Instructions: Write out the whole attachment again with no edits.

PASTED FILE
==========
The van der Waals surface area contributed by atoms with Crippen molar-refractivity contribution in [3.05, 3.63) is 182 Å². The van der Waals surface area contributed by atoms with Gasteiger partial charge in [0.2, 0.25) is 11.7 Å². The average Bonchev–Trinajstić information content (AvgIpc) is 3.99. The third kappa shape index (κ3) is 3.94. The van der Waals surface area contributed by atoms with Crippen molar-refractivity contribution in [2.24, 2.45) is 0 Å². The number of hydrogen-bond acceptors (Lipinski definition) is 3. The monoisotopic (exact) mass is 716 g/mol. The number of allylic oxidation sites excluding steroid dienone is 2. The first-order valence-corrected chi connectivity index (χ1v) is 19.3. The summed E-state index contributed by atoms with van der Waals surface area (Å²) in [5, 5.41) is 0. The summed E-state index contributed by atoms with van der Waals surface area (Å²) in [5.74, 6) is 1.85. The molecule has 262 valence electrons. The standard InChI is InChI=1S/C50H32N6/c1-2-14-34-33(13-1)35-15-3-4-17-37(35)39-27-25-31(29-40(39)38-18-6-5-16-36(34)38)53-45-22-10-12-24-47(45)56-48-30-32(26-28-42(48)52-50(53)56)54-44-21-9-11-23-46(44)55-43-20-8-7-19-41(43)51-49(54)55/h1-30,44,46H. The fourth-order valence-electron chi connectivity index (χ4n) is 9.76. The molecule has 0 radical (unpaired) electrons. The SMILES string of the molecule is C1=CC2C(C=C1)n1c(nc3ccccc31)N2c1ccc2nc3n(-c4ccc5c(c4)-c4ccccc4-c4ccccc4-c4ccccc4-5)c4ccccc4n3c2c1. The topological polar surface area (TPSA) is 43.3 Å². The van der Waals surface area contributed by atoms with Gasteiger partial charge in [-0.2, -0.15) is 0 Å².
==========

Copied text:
The van der Waals surface area contributed by atoms with Crippen molar-refractivity contribution in [3.05, 3.63) is 182 Å². The van der Waals surface area contributed by atoms with Gasteiger partial charge in [0.2, 0.25) is 11.7 Å². The average Bonchev–Trinajstić information content (AvgIpc) is 3.99. The third kappa shape index (κ3) is 3.94. The van der Waals surface area contributed by atoms with Crippen molar-refractivity contribution in [2.24, 2.45) is 0 Å². The number of hydrogen-bond acceptors (Lipinski definition) is 3. The monoisotopic (exact) mass is 716 g/mol. The number of allylic oxidation sites excluding steroid dienone is 2. The first-order valence-corrected chi connectivity index (χ1v) is 19.3. The summed E-state index contributed by atoms with van der Waals surface area (Å²) in [5, 5.41) is 0. The summed E-state index contributed by atoms with van der Waals surface area (Å²) in [5.74, 6) is 1.85. The molecule has 262 valence electrons. The standard InChI is InChI=1S/C50H32N6/c1-2-14-34-33(13-1)35-15-3-4-17-37(35)39-27-25-31(29-40(39)38-18-6-5-16-36(34)38)53-45-22-10-12-24-47(45)56-48-30-32(26-28-42(48)52-50(53)56)54-44-21-9-11-23-46(44)55-43-20-8-7-19-41(43)51-49(54)55/h1-30,44,46H. The fourth-order valence-electron chi connectivity index (χ4n) is 9.76. The molecule has 0 radical (unpaired) electrons. The SMILES string of the molecule is C1=CC2C(C=C1)n1c(nc3ccccc31)N2c1ccc2nc3n(-c4ccc5c(c4)-c4ccccc4-c4ccccc4-c4ccccc4-5)c4ccccc4n3c2c1. The topological polar surface area (TPSA) is 43.3 Å². The van der Waals surface area contributed by atoms with Gasteiger partial charge in [-0.2, -0.15) is 0 Å².